Ghost Recon Frontline May Have to Keep Up with Call of Duty: Warzone 2


The battle royale genre is a bit crowded right now. Like Doom for first-person shooters and Dark Souls for role-playing games, Fortnite has shown how popular the battle royale genre can be and how much money it brings to publishers. Due to Fortnite, PUBG, and several other 2017 battle royales, the market is now awash with pale imitations. While the most recent royal battles lasted no more than a few months, failing to reach the monumental heights of Fortnite, some remained on their own, and Call of Duty: Warzone is one of them.

While Call of Duty: Warzone hasn’t had a great track record over the last year or so, it has comfortably taken its place at the top of the Battle royale pyramid, alongside Fortnite and Apex Legends. And with the announcement of Call of Duty: Warzone 2, which will be released along with the release of Modern Warfare 2 at the end of this year, the game is ready to compete for first place again. However, another competitor may appear this year: Ghost Recon Frontline.

RELATED: Call Of Duty Warzone 2: 10 Things the Game Needs to Improve

Ghost Recon Frontline Is Already Struggling with Comparisons to Warzone

Announced in October 2021, the Ghost Recon Frontline game did not cause the excitement that Ubisoft probably expected. Over the past decade or so, Ubisoft has really abandoned the Ghost Recon franchise. What was once a bold series of tactical third-person shooters that wasn’t afraid to innovate and stand out from the crowd has become another run-of-the-mill Ubisoft open-world franchise barely standing out from the rest of the publisher’s library. not to mention the rest of the video game landscape.

The last few parts of Ghost Recon were overflowing with microtransactions and basic mechanics, with poor visual design, which made them instantly obsolete even before they hit the shelves. So, with the announcement that the next Ghost Recon will be a free game and will be neither more nor less, fans of the series were not thrilled, especially when Ubisoft confirmed that the game is intended for a live broadcast title.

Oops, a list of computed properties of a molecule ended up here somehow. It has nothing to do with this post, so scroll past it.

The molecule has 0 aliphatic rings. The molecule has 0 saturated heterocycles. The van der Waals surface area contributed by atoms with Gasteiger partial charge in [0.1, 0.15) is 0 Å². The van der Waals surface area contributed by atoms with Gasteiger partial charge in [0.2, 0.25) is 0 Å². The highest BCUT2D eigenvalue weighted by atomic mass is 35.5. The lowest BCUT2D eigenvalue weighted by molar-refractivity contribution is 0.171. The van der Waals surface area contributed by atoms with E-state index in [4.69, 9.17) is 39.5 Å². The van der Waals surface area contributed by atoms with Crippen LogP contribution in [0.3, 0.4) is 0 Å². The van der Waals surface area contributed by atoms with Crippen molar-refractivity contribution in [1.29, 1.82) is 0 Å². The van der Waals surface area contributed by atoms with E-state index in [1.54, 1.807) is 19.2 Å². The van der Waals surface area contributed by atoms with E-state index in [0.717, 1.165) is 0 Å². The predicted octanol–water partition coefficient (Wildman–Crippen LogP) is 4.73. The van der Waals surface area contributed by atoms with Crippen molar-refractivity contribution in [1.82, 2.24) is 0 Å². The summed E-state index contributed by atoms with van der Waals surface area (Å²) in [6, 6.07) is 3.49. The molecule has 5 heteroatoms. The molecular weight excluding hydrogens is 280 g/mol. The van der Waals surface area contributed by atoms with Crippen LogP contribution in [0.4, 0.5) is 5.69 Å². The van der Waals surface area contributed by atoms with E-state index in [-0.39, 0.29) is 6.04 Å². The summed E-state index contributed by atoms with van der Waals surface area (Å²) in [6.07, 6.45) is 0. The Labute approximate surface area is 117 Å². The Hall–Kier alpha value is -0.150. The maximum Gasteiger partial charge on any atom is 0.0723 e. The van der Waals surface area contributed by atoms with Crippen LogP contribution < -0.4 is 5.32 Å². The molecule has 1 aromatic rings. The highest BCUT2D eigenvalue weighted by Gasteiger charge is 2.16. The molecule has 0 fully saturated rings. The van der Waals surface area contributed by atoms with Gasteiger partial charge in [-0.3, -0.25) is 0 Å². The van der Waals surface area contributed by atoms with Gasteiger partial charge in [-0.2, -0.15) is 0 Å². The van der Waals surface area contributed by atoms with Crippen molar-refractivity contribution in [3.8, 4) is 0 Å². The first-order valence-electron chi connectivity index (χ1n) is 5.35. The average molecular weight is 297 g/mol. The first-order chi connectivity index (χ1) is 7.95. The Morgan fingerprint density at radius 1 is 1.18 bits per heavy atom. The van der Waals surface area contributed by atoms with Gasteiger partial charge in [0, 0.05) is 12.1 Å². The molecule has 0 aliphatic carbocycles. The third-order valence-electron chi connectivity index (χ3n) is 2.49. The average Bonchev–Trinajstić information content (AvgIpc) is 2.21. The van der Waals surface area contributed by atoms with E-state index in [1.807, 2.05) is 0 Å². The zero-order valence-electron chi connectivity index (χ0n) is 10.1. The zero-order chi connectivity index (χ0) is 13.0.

When Ubisoft released the first trailer for Ghost Recon Frontline, fans flocked to YouTube to dislike it, expressing their disappointment and skepticism in the comments section. Ubisoft immediately canceled the upcoming Ghost Recon Frontline alpha test, and while no official reason was given, the likely scenario is that they wanted the discourse to subside before any gameplay was shown.

In January of this year, the first closed beta testing of Ghost Recon Frontline was launched. Despite the fact that players had to sign a non-disclosure agreement to participate, gameplay footage from the beta version was still leaking onto the Internet and spread like wildfire in a matter of seconds. Both fans and non-fans alike shared their dissatisfaction with the state of graphics and gameplay in the game, while a significant part of critics expressed the opinion that Ghost Recon Frontline just looks like a diluted Call of Duty: Warzone.

Differences between Warzone and Ghost Recon Frontline

While it’s easy to compare the two free battle royales, there are some key differences between Call of Duty: Warzone and Ghost Recon Frontline, although they may not be enough to save the Ubisoft franchise from failure if it goes up against the FPS Juggernaut. The main difference separating the two games is the Ghost Recon Frontline gameplay based on classes. Unlike Warzone, which allows players to create their own classes, Ghost Recon Frontline will provide players with ready-made classes, each of which has its own unique set of abilities. This could make Ghost Recon Frontline a more team-oriented game, which could set it apart from Warzone 2.

However, the big plus of Warzone 2 is that it is part of the Call of Duty brand. True or not, Call of Duty is simply more popular than Ghost Recon, and this is especially true now. Modern Warfare 2 is one of the most anticipated games of the year, while Ghost Recon is a franchise that is barely still in the public consciousness. If the original Warzone wasn’t reason enough for fans to invest in the sequel, then the iconography of Call of Duty with popular maps like Highrise apparently reworked into a new Warzone map will be more than enough to distract attention. from Ghost Recon Frontline.

Call of Duty: Warzone 2 is in development for PC, PS4, PS5, Xbox One and Xbox Series X/S.